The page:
You’ve heard about locavores, right? People who try to eat locally grown/produced food. Locavores (or localvores) are part of the broader sustainability movement. Local purchasing and supporting local economies by buying locally produced goods and also services seems like a good idea, especially in these tough economic times. Buy at the small bookseller instead of the chain store. Try the local bakery or cafe.

You can read plenty of books about the locavore movement and I’m all for the idea of a local diet for a healthy planet, but this post is really about local walking and hiking.

I’m calling it locahikers, but that’s just my name for it. This weekend was a beautiful, crisp, sunny, fall one. I went for a walk (maybe too short to call it a hike, but…) on a nearby hilltop.

It’s one of those places that urban sprawl surrounds and is always in danger of being developed. This hilltop may very well end up being a housing development. That’s being considered right now.

This hilltop is only beginning to go back to a natural state. It was hospital grounds for many years. It has even been featured on TV as a ghost-haunted place, so it was a good place to go on this Halloween weekend.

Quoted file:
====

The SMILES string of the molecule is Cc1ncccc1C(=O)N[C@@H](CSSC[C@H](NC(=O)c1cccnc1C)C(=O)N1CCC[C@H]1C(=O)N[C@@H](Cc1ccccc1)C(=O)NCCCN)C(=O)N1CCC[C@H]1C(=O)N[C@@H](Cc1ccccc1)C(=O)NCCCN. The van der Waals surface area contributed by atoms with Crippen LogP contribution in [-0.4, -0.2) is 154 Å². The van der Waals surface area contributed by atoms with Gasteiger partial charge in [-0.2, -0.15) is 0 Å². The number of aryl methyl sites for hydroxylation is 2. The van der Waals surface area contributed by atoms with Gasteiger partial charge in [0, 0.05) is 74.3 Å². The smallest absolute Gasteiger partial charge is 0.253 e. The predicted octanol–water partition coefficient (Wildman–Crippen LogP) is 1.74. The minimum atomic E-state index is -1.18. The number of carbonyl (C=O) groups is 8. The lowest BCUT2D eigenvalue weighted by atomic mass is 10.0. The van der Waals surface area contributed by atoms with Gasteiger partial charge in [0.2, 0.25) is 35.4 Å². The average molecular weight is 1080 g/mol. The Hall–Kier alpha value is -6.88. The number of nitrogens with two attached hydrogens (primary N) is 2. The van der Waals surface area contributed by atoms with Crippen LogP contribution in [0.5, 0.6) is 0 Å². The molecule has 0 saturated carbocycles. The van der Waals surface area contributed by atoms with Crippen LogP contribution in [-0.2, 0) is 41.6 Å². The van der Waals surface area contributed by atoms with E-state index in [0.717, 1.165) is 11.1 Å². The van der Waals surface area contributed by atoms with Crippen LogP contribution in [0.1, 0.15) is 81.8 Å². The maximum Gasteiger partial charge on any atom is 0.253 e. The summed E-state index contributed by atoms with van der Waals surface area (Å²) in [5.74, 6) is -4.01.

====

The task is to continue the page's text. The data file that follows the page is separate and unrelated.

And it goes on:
Nothing ghostly was spotted, but the foliage colors were peaking, and there were loads of acorns on the ground from the dry summer weather.

The trail I followed is only about 2 miles, but I wasn’t trying to get a workout for my body as much as one for my brain.

I think we locahikers and walkers probably like the idea of really getting to know an area intimately.

Pilgrim at Tinker Creek

That immediately makes me think of a book by Annie Dillard. It’s one of my favorite non-fiction books. I took down my old paperback of Pilgrim at Tinker Creek.

It’s a book about a year that she spends in Virginia’s Blue Ridge valley really studying up close her little area around Tinker Creek. As a book blurb says, she finds “mystery, death, beauty, violence” on a small and local scale.

I’ll bet there’s such an area like that near you. And there’s a good chance that there is some group of volunteers who are trying to promote and protect the space.

Preserving our own little Paradelles is important. These small nature preserves provide habitat for native wildlife and plant species. They also offer a sanctuary for us, simple enjoyment, healthy exercise and learning opportunities for young and old.

Some local New Jersey hikes

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A lifelong educator on and off the Internet. Random by design and predictably irrational. It's turtles all the way down. Dolce far niente.

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